Not Done Yet

One of the many absurdities of Imperial policy in the Balkans is the notion of "integrations," a cute euphemism for the expansion of EU and NATO southward and eastward. If Brussels and Washington are so eager to integrate, why have they consistently supported disintegration – first of Yugoslavia, then of Serbia? In 1992, the nascent EU murdered Yugoslavia by declaring that the country had simply ceased to exist, and recognizing several separatist governments as independent states (e.g. Croatia, Bosnia). Then it explicitly ruled out secession from those states, and insisted on their territorial integrity. Unless, that is, the state in question was Serbia – in which case secession was not only approved, but encouraged (Kosovo).

In February 2008, the Albanian provisional government in NATO-occupied Kosovo declared independence, contrary to international law. They were immediately recognized by the U.S. and its client regimes, and most of the EU. The expected resistance from Serbia failed to materialize; a massive media campaign that took far more money than was officially reported helped re-elect president Boris Tadic, a steadfast supporter of the Empire. By the summer of 2008, Tadic held near-absolute power in Serbia, through a coalition government secretly engineered after the general elections. Though he has continued to talk tough about Kosovo and defending Serbia, Tadic’s regime has effected a complete and total capitulation to Imperial interests.

However, it appears that not even that will be enough to save Serbia from further dismemberment.

Never Small Enough

Several years back, one Serbian writer asked, only half in jest, "How small should Serbia be before it’s not considered too big?" For almost two decades, propaganda in the West has clamored about "Greater Serbia," allegedly the secret goal of a conspiracy centered on Slobodan Milosevic. The entire case the Hague Inquisition made against Milosevic rested on this myth. Not surprisingly, Milosevic demolished it in the courtroom. Only his unexplained death before the trial’s conclusion saved the Inquisitors from further embarrassment.

The myth of "Greater Serbia" has survived, though, along with the obsession with solving the "Serbian Question" by reducing Serbia to borders from 1878.

In April 2007, German ambassador to Belgrade Andreas Zobel tried to argue for an independent Kosovo by claiming that leaving it unresolved could open Serbia up to separatism in Vojvodina. Kosovo, Zobel argued, only became a part of Serbia in 1912, and Vojvodina only in 1918. If Serbia were destabilized, "Hungary could insist on Vojvodina," he said (translation here). "This is not a threat, it’s an analysis," he tried to qualify.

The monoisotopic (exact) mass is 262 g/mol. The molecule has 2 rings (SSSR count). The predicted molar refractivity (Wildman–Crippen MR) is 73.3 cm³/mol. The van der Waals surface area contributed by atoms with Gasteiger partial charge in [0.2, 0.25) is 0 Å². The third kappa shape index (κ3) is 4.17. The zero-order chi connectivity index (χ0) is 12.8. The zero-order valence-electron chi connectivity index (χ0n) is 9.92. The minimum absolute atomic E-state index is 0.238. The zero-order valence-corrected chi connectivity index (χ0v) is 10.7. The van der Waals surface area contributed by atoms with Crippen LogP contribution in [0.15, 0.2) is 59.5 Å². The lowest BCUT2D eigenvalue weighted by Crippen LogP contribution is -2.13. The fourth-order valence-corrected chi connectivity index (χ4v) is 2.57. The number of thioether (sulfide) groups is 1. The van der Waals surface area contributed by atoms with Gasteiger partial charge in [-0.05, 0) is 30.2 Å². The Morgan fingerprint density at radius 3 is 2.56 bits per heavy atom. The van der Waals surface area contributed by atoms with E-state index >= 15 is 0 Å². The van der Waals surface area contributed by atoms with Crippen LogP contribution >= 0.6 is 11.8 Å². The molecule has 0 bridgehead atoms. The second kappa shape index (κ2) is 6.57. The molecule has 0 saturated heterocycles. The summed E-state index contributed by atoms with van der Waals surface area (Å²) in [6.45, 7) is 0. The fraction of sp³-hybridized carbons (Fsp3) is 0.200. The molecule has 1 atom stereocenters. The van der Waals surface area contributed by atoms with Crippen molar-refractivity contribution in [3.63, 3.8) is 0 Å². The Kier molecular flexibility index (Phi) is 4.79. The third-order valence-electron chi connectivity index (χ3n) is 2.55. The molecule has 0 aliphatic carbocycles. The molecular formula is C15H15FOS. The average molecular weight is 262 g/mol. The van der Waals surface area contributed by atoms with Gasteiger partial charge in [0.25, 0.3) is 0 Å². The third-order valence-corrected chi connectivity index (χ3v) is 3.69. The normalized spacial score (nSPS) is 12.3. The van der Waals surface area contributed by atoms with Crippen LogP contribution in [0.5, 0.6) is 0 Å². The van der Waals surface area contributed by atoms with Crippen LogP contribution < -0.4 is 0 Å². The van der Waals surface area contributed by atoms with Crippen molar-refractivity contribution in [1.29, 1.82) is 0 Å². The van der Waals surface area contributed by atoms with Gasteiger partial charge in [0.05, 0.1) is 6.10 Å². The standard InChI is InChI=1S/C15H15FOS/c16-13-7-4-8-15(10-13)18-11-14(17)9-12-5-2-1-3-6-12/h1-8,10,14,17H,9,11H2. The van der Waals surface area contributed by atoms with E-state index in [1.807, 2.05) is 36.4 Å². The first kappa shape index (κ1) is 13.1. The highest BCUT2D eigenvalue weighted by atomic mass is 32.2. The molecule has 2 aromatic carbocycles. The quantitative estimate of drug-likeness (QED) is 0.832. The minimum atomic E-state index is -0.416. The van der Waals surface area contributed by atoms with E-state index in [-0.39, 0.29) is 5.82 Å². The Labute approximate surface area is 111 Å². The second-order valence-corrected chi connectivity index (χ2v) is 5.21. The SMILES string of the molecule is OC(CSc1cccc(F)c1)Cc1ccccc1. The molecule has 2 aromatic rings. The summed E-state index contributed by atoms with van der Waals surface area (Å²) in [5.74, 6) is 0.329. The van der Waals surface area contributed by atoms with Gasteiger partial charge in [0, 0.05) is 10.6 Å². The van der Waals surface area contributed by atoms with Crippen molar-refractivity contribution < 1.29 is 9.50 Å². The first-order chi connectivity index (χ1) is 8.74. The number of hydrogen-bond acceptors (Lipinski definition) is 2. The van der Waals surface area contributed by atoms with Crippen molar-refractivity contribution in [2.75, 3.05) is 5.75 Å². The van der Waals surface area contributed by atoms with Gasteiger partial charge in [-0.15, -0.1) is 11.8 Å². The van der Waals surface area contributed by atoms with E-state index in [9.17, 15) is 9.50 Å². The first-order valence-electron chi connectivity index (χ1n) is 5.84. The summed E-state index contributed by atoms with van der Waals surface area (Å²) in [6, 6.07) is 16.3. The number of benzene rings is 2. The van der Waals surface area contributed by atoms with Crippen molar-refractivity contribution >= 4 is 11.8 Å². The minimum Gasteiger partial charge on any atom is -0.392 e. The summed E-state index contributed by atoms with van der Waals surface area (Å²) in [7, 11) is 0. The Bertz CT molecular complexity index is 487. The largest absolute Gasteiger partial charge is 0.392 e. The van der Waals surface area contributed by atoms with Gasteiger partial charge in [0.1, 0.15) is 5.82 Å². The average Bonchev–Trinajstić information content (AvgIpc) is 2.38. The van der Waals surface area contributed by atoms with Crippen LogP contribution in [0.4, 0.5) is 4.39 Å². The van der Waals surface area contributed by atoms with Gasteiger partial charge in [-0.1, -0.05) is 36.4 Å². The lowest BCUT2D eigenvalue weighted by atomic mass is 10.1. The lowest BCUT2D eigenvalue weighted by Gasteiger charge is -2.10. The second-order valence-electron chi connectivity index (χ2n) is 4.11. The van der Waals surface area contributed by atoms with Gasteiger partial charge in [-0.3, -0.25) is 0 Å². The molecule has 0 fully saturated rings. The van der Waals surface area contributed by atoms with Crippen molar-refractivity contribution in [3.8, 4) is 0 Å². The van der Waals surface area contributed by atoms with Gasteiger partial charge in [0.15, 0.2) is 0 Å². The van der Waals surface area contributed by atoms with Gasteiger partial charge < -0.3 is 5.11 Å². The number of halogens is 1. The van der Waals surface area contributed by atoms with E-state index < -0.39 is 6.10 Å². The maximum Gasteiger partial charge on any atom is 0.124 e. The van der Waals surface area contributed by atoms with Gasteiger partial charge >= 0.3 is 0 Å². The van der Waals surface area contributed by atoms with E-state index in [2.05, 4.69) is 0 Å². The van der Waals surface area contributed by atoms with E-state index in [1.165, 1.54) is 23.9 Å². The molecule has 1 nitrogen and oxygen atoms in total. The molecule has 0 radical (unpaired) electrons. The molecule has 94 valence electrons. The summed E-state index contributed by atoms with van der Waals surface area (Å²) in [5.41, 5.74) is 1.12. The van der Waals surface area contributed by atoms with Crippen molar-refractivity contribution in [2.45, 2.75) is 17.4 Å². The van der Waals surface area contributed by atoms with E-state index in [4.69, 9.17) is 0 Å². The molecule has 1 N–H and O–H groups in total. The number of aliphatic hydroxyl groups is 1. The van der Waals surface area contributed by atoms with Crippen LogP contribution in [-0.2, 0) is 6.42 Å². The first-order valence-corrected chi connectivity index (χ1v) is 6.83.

Zobel was not expelled. Belgrade didn’t so much as send a protest note to Berlin. The whole thing was shrugged off after letting some government and opposition officials vent in the media.

Recent events, however, compel one to wonder whether Zobel’s words were a lapse in judgment, or a slip of the tongue, an inadvertent announcement of what was to come.

Statute for Statehood

Zobel was wrong in two important details. First, even though the government in Belgrade is about as stable and obedient as a client regime could be, the issue of Vojvodina was raised anyway. Secondly, it wasn’t Hungary that raised it, but the homegrown Serbophobic separatists – within the president’s own party, in fact.

It seems incongruous for a country dealing with a brutal land grab endorsed by its "partners" (EU) and "friends" (U.S.) to encourage separatism. Yet that is precisely what President Tadic’s government has done, by drafting a Statute for the northern province of Vojvodina.

The current Serbian Constitution, adopted in late 2006, provides a somewhat ambiguous framework for local and regional autonomy. However, nowhere does it allow for a possibility of a pseudo-state within Serbian borders – yet that is precisely what this new Statute would establish.

From Hapsburgs to Communism

Vojvodina and Kosovo are both a legacy of the Communist obsession with "Greater Serbian bourgeois imperialism" and their belief that effective control of Yugoslavia was only possible if Serbia were partitioned and weak.

Yet from its inception, Vojvodina was fundamentally Serbian in character. Following the Ottoman defeat at the gates of Vienna in 1683, Serbs rebelled against Ottoman occupation and sought Austrian help. As the Austrian expeditionary force was defeated, however, tens of thousands of Serbs sought refuge across the Danube. Emperor Leopold issued a declaration welcoming them to the Hapsburg Empire, and granted them lands along the border, in exchange for military service. The precedent for this was the Military Frontier, already settled by numerous Serb refugees over the previous centuries.

The fortunes of Serbs under Austrian rule varied with political exigencies of the times. Whenever their arms were needed to fight off the Turks or suppress Hungarian revolts, they would receive charters of rights and privileges – which would be revoked as soon as the danger abated. During the revolution of 1848, the frontier Serbs proclaimed their duchy – Srpska Vojvodina. The following year, it was transformed by imperial decree into a crown province of "Serbian Duchy and Banat of Tamish" (Die serbische Wojwodschaft und das temeser Banat), ruled by the Emperor himself as the Grand Duke (Großwoiwode). The Duchy was abolished in 1860 and turned over to Hungary, as part of a process that culminated in the Ausgleich of 1867.